Charles J Krueger, “Assault, Battery”, 4 Feb 1942

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Two months after Pearl harbor, New Castle’s chief of police, Willis McMullen, issued a statement to inform the citizens of the town that “War is here” and that, consequently, they should refrain from bothering the police with trivial complaints.

“Enemy aliens admittedly are scattered across the United States. It may be that some of them would be saboteurs and may attempt to cripple industry or public utilities,” he declared. If police had to take time out from their multitudinous duties to deal with unimportant matters, he explained, they might be unable to go into action swiftly should any untoward enemy activity take place in the town, which might result in loss of life or the destruction of property that might be vital to the war effort.

Chief McMullen pointed out that such calls as “dogs running loose”, “whether or not the streets are ashed” and “the time of day or night” were not important police functions during war time.

“Let us co-operate for the benefit of all concerned,” he continued. “Our boys are fighting in all sections of the world. We, back home, must keep essentials going to them.”

McMullen’s statement concluded by reminding the town that the enemy could strike anywhere, at any time. “Pearl Harbor was an instance. We were attacked without warning. An enemy doesn’t ‘brass band’ his effort. Let us settle down and eliminate unimportant things.”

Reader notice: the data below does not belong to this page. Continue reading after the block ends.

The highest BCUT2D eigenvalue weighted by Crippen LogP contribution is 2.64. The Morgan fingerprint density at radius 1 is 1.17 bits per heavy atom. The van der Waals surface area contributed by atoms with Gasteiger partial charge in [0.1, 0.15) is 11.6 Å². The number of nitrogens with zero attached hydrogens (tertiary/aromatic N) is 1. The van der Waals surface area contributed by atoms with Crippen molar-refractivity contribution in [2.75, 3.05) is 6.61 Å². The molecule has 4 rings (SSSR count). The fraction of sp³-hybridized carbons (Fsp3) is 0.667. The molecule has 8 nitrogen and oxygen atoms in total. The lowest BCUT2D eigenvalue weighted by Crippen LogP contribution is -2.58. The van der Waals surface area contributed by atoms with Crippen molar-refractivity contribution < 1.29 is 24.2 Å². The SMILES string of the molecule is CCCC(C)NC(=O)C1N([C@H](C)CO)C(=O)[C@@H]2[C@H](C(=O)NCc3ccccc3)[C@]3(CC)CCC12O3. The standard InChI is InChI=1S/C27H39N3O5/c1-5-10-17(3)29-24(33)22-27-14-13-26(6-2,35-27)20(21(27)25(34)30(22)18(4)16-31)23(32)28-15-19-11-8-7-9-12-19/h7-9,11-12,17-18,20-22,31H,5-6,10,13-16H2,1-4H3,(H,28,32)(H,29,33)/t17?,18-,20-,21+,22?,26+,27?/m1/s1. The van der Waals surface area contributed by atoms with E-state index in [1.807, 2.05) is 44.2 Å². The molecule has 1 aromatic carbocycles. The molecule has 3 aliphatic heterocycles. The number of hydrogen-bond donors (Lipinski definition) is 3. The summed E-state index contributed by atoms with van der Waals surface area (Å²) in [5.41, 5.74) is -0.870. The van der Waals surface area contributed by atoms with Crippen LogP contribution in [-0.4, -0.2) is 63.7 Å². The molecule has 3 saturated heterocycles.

However, that night, 4 February, 1942—as US fighter planes engaged Japanese bombers in combat over Java, as British troops fought a losing battle to keep the Japanese out of Singapore, and as columns of Axis vehicles rolled through Libya—Charles J Krueger disappointed Chief McMullen when he forced the police to divert their attention from their vital war-time duties in order to arrest him on a charge of assault and battery.

Luckily, enemy aliens did not choose that night to launch an attack on New Castle. The town’s industrial plants remained fully operational for the rest of the war.

Sources: New Castle News, 4 February, 1942, “Don’t ‘Phone Trivial Complaints To City Police Headquarters”

1 Comment

  1. If I was a cop, I would use the “don’t you know there’s a war on?” guilt trip constantly.

    “Brave men are sweating it out in the sands of Afghanistan,” I’d add, “and here you are getting in a bar fight.”

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